This section is from the "Studio Light Incorporating The Aristo Eagle - The Artura Bulletin 1911" book, by Aristo Motto. Also see Amazon: Studio Light Incorporating The Aristo Eagle - The Artura Bulletin 1911.
Photographic chemicals are not known to be absolutely correct for the purpose intended until given an actual test and analysis.
Take sodas for example. Sodium sulphite may originally be high grade and full strength but, due to atmospheric conditions, may deteriorate and become decidedly low grade before reaching the hands of the photographer. In such cases the action is of course affected and it becomes practically worthless. Sulphite becomes sulphate and sulphate is not a preservative. Therefore low grade sulphite does not act as a preservative as it should.
In other cases deterioration not only destroys the originally intended function of the chemical but when the chemical thus affected is employed a harmful reaction may be set up causing unlooked for results in the finished work.
Impurities in chemicals are also common and certain impurities are harmless if present only to a limited degree. Other impurities are very harmful if present in any degree and such impurities should not exist in photographic chemicals.
Another thing to be considered is the combination of chemicals. Our formulae are printed in proper order. The chemicals should be dissolved in the order given to secure a perfect combination.
Still another thing equally important in the combination of chemicals is care in selection of all chemicals used to make up a given formula. For example, Eastman Permanent Crystal Pyro is perfect, but its good qualities are partially destroyed if combined with sodas of indifferent quality. Eastman Sodas are perfect, but when combined with inferior developing agents cannot of course make up for the shortcomings of the low grade developing agents, and so on through the list. Every chemical used alone should be the best that can be produced and every chemical used in combination with other chemicals should be of high grade quality, as otherwise the entire combination is affected and possibly destroyed.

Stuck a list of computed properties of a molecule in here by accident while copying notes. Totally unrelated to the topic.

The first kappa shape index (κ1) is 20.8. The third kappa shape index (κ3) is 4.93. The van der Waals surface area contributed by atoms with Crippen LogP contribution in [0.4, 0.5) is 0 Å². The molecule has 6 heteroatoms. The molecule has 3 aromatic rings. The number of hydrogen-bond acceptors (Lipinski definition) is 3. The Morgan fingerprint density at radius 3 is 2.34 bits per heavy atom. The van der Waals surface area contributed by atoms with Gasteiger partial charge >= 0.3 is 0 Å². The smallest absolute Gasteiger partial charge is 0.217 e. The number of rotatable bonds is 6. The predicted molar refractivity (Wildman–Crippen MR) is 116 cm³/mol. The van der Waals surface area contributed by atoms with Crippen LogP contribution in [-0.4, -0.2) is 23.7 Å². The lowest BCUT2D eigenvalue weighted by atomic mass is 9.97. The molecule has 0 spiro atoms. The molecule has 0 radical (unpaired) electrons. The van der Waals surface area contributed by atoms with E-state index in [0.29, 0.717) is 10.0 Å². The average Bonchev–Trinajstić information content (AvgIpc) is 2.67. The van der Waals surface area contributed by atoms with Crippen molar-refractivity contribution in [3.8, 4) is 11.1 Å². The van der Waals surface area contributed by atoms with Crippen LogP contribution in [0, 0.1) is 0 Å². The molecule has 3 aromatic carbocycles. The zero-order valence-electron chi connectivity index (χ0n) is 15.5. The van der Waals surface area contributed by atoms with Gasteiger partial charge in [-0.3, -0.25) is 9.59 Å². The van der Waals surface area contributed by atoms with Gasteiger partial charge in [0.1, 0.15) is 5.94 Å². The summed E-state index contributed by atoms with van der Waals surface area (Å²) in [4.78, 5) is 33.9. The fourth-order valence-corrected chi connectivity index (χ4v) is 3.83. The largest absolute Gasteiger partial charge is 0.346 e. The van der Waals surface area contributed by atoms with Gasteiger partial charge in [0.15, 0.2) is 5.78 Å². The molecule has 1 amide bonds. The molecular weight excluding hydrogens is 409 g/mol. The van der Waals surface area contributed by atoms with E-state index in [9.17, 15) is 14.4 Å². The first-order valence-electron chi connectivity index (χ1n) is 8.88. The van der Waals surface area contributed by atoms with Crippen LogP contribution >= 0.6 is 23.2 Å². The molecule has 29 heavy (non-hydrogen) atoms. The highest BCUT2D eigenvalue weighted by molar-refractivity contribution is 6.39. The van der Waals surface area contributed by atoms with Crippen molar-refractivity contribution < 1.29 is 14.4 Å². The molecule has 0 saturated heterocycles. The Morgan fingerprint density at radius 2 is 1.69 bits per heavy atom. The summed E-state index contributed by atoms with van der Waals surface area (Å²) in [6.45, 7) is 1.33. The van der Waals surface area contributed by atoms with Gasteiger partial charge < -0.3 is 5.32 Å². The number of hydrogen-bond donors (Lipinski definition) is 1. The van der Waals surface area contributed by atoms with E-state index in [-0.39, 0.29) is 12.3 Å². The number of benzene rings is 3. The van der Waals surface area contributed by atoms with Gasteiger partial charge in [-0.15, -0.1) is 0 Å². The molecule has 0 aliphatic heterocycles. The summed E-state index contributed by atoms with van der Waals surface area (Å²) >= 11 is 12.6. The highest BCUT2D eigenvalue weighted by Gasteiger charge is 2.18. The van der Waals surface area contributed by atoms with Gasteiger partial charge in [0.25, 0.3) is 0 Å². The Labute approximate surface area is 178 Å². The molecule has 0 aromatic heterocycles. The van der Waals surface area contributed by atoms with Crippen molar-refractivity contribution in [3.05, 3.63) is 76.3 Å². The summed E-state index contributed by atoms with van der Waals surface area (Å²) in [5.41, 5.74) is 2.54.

M. W. Tyree, Raleigh, N. C. Sec, P. A. of A.
From an Artura Iris Print.
Chemicals marked C-K tested must be of proper quality before they receive that mark. They are packed in a way to preserve that quality until used.
The photographer who uses C-K tested chemicals is not experimenting with the unknown - is not running the risk of spoiling good plates and paper with poor chemicals or chemical combinations. That's why we test and pack chemicals under the named C-K tested.
Our plates and paper to be successful must produce results and even our extreme care in making good, reliable sensitized materials may be entirely offset by the use of unreliable chemicals.
Your dealer carries a full line of C-K tested chemicals - a line that comprises all chemicals in which purity and proper strength are essential.
Specify C-K tested when you order and when you receive the goods look for this seal on the label:
The Time: Jan. 17, 18, 19
The Place: Toronto
The Event: Eastman School of Professional Photography and again The Time: Jan. 24, 25, 26
The Place: Montreal
The Event: Eastman School of Professional Photography.
L. A. Dozer, Bucyrus, Ohio Treas., P. A. of A.
From an Artura Iris Print.